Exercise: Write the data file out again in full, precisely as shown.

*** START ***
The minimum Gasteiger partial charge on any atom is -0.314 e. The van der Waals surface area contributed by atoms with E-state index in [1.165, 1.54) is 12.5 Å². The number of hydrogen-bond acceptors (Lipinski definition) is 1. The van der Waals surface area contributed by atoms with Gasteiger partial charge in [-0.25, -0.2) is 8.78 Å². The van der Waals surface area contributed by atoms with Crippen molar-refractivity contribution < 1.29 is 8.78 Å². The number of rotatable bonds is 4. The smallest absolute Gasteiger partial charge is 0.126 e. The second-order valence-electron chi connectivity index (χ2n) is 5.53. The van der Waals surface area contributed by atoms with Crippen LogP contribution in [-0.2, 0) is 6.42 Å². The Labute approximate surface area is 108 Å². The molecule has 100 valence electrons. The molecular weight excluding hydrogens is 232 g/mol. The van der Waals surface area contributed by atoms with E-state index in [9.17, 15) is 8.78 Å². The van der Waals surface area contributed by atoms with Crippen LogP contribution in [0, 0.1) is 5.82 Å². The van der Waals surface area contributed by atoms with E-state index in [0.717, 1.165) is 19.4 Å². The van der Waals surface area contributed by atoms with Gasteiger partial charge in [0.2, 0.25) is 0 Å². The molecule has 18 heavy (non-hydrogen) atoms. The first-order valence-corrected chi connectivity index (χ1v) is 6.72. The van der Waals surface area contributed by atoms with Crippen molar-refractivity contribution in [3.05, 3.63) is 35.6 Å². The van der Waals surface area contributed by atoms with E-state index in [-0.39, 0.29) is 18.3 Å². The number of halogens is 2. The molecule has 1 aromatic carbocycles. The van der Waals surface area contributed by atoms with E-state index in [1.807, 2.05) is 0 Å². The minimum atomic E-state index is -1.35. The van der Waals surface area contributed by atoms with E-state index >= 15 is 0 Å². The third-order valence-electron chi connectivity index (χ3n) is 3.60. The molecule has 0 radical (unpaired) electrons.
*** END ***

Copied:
The minimum Gasteiger partial charge on any atom is -0.314 e. The van der Waals surface area contributed by atoms with E-state index in [1.165, 1.54) is 12.5 Å². The number of hydrogen-bond acceptors (Lipinski definition) is 1. The van der Waals surface area contributed by atoms with Gasteiger partial charge in [-0.25, -0.2) is 8.78 Å². The van der Waals surface area contributed by atoms with Crippen molar-refractivity contribution < 1.29 is 8.78 Å². The number of rotatable bonds is 4. The smallest absolute Gasteiger partial charge is 0.126 e. The second-order valence-electron chi connectivity index (χ2n) is 5.53. The van der Waals surface area contributed by atoms with Crippen LogP contribution in [-0.2, 0) is 6.42 Å². The Labute approximate surface area is 108 Å². The molecule has 100 valence electrons. The molecular weight excluding hydrogens is 232 g/mol. The van der Waals surface area contributed by atoms with E-state index in [9.17, 15) is 8.78 Å². The van der Waals surface area contributed by atoms with Crippen LogP contribution in [0, 0.1) is 5.82 Å². The van der Waals surface area contributed by atoms with E-state index in [0.717, 1.165) is 19.4 Å². The van der Waals surface area contributed by atoms with Gasteiger partial charge in [0.2, 0.25) is 0 Å². The molecule has 18 heavy (non-hydrogen) atoms. The first-order valence-corrected chi connectivity index (χ1v) is 6.72. The van der Waals surface area contributed by atoms with Crippen molar-refractivity contribution in [3.05, 3.63) is 35.6 Å². The van der Waals surface area contributed by atoms with E-state index in [-0.39, 0.29) is 18.3 Å². The number of halogens is 2. The molecule has 1 aromatic carbocycles. The van der Waals surface area contributed by atoms with E-state index in [1.807, 2.05) is 0 Å². The minimum atomic E-state index is -1.35. The van der Waals surface area contributed by atoms with E-state index >= 15 is 0 Å². The third-order valence-electron chi connectivity index (χ3n) is 3.60. The molecule has 0 radical (unpaired) electrons.